Australia 1855 – 1917
oil on canvas
106.6 (h) x 66.6 (w) cm
Art Gallery of South Australia, Adelaide purchased through the Elder Bequest Fund, 1912
In November/December 1912 McCubbin wrote to his friend Tom Roberts in England that his work was selling well to private collectors in Melbourne, but the National Gallery of Victoria did ‘nothing—much—except buy Dead Old Masters’ (Tom Roberts letters, ML). Adelaide, on the other hand, he pleasingly continued, ‘has given me £105 for a Self Portrait’.
The Art Gallery of South Australia had purchased the self-portrait from the South Australian Society of Arts Federation Exhibition, where it was described as being ‘not only a good likeness, but an excellent work of art’ (Advertiser, 14 November 1912, p 12). At the time of writing to Roberts, McCubbin’s national reputation had matured, and the acquisition of this work was a public affirmation of his elevated position in Australian art. It was his first self-portrait to enter a major public art collection.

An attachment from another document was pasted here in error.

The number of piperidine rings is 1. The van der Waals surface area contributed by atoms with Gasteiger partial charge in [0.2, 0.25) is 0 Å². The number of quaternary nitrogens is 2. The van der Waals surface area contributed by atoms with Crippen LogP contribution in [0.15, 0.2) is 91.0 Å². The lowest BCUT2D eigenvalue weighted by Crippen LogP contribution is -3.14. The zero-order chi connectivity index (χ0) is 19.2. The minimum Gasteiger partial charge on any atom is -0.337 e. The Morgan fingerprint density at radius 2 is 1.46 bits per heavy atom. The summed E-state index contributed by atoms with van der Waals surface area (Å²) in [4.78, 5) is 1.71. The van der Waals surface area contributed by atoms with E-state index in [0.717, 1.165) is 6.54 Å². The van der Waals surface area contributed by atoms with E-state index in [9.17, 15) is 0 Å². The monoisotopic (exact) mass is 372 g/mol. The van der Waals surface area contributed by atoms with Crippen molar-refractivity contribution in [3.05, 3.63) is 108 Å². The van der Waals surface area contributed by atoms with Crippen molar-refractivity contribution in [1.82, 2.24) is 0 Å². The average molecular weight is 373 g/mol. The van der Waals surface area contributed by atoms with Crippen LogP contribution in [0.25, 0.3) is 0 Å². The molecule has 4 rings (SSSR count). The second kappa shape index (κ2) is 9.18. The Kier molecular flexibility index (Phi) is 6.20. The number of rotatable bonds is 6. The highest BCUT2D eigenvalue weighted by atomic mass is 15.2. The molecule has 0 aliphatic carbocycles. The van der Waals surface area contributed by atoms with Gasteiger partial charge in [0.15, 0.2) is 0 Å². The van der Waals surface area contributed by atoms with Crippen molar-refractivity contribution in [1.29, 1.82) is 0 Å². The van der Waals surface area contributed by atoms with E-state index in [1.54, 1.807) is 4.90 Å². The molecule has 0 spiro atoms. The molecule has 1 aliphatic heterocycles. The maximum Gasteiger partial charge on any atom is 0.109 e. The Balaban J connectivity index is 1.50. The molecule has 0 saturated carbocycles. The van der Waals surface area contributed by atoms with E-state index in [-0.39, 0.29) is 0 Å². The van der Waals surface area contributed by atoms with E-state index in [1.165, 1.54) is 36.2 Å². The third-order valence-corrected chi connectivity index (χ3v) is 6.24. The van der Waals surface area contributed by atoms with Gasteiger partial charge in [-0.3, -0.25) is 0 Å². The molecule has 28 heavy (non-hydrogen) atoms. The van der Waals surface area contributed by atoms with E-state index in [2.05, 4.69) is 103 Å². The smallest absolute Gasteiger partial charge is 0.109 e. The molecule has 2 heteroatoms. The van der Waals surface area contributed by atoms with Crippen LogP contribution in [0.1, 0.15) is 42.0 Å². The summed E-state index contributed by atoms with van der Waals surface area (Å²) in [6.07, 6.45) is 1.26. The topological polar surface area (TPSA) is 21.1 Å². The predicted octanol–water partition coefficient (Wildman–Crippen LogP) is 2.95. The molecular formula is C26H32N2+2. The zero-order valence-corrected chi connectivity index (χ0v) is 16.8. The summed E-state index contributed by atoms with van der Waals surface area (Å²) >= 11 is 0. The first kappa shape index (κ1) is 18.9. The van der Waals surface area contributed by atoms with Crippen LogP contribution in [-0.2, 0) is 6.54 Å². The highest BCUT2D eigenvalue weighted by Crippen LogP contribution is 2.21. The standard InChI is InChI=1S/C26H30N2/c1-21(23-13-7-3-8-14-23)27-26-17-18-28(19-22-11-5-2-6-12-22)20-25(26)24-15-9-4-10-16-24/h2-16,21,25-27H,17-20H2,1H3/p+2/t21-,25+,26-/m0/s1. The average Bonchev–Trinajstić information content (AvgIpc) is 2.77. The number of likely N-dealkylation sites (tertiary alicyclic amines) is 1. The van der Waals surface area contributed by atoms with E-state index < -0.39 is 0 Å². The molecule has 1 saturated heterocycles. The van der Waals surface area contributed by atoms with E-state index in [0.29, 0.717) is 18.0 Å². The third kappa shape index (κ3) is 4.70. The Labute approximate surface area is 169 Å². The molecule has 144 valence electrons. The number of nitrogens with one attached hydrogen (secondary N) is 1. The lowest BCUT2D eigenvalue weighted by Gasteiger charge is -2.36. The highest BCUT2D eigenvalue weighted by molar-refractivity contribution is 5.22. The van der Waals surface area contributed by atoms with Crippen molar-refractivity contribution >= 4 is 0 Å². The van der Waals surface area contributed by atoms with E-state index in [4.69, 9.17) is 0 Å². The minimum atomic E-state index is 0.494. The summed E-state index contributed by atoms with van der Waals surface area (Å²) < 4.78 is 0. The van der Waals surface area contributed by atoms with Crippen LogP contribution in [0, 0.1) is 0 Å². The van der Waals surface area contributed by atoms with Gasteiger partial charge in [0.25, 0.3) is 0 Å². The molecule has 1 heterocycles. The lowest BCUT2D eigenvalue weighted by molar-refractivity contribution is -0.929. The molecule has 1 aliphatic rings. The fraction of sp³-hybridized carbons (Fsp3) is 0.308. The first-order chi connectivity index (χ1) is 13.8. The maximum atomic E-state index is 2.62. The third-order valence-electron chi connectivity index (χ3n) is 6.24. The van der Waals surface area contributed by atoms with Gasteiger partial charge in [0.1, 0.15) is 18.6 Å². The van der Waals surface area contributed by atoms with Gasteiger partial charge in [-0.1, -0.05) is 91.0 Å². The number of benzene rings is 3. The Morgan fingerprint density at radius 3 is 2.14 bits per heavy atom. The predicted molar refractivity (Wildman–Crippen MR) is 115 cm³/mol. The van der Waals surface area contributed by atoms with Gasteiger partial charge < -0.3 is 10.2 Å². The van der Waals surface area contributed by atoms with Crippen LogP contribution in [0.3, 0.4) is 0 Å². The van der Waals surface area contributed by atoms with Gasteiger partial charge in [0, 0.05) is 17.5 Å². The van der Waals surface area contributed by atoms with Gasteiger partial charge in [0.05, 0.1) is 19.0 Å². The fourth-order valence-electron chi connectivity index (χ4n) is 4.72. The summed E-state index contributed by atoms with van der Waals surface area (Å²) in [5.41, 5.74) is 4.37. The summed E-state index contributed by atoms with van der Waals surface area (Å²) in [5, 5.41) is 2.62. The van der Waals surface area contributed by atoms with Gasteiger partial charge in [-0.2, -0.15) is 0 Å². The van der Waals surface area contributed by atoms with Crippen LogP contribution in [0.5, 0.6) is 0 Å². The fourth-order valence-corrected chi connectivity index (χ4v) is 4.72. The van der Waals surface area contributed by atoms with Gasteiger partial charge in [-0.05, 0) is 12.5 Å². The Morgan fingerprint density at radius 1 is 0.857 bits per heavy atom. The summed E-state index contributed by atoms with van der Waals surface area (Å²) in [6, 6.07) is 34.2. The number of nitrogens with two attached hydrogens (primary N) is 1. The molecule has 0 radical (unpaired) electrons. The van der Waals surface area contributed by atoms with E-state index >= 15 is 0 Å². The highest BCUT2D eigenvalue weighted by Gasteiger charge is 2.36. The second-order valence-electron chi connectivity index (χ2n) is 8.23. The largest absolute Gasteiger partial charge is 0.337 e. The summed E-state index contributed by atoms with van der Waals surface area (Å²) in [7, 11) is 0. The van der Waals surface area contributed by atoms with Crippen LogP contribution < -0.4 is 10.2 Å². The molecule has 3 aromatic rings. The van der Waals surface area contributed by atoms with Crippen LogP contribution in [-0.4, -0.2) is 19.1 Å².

McCubbin’s impulse to create this commanding three-quarter length portrait was most likely driven by his own sense of achievement at the age of 57, a commemorative record of quiet professional satisfaction. Looking distinguished and holding his suit lapel, McCubbin stands before us as a highly successful artist, and recently elected first president of the Australian Art Association.
In the solitary, darkened space of his studio we witness McCubbin’s pleasure in capturing the drama of the raking light with his signature flickering brushwork. The pose, large scale, and sunken tonality point to the portraiture of McCubbin’s American–British predecessor, James McNeill Whistler, yet the brilliance of his highlights is unmistakably that of an antipodean artist who has spent his painting career mastering the magical effects of fractured light.